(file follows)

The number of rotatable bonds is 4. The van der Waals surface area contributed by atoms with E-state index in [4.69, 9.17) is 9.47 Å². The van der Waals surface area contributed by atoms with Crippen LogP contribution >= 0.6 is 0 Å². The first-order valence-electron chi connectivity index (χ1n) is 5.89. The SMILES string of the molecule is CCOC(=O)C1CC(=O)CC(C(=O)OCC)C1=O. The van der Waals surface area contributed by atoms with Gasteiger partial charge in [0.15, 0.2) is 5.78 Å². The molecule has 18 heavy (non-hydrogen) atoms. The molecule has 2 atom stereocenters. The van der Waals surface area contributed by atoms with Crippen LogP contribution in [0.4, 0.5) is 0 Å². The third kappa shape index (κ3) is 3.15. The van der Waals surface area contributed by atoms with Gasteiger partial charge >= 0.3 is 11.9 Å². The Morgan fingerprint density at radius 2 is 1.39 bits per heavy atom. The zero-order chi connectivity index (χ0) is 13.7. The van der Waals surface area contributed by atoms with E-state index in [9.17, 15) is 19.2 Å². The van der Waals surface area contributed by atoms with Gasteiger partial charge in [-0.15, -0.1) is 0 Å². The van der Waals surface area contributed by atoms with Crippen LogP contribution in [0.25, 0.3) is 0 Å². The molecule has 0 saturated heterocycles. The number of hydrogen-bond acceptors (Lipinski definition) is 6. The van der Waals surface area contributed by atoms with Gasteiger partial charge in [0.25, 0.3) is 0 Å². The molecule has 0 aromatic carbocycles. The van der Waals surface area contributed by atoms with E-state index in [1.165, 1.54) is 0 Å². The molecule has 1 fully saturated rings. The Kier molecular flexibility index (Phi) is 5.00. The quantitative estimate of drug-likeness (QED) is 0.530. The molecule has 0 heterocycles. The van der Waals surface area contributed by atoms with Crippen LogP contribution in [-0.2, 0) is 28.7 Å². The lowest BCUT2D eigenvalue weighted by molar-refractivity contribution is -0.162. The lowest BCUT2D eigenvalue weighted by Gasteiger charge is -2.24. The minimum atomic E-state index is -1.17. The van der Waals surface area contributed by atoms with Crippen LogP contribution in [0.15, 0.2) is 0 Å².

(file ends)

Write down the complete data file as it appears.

The number of rotatable bonds is 4. The van der Waals surface area contributed by atoms with E-state index in [4.69, 9.17) is 9.47 Å². The van der Waals surface area contributed by atoms with Crippen LogP contribution >= 0.6 is 0 Å². The first-order valence-electron chi connectivity index (χ1n) is 5.89. The SMILES string of the molecule is CCOC(=O)C1CC(=O)CC(C(=O)OCC)C1=O. The van der Waals surface area contributed by atoms with Gasteiger partial charge in [0.15, 0.2) is 5.78 Å². The molecule has 18 heavy (non-hydrogen) atoms. The molecule has 2 atom stereocenters. The van der Waals surface area contributed by atoms with Crippen LogP contribution in [0.4, 0.5) is 0 Å². The third kappa shape index (κ3) is 3.15. The van der Waals surface area contributed by atoms with Gasteiger partial charge >= 0.3 is 11.9 Å². The Morgan fingerprint density at radius 2 is 1.39 bits per heavy atom. The zero-order chi connectivity index (χ0) is 13.7. The van der Waals surface area contributed by atoms with E-state index in [9.17, 15) is 19.2 Å². The van der Waals surface area contributed by atoms with Gasteiger partial charge in [-0.15, -0.1) is 0 Å². The van der Waals surface area contributed by atoms with Crippen LogP contribution in [0.25, 0.3) is 0 Å². The molecule has 0 saturated heterocycles. The number of hydrogen-bond acceptors (Lipinski definition) is 6. The van der Waals surface area contributed by atoms with Gasteiger partial charge in [0.25, 0.3) is 0 Å². The molecule has 0 aromatic carbocycles. The van der Waals surface area contributed by atoms with E-state index in [1.165, 1.54) is 0 Å². The molecule has 1 fully saturated rings. The Kier molecular flexibility index (Phi) is 5.00. The quantitative estimate of drug-likeness (QED) is 0.530. The molecule has 0 heterocycles. The van der Waals surface area contributed by atoms with Crippen LogP contribution in [-0.2, 0) is 28.7 Å². The lowest BCUT2D eigenvalue weighted by molar-refractivity contribution is -0.162. The lowest BCUT2D eigenvalue weighted by Gasteiger charge is -2.24. The minimum atomic E-state index is -1.17. The van der Waals surface area contributed by atoms with Crippen LogP contribution in [0.15, 0.2) is 0 Å².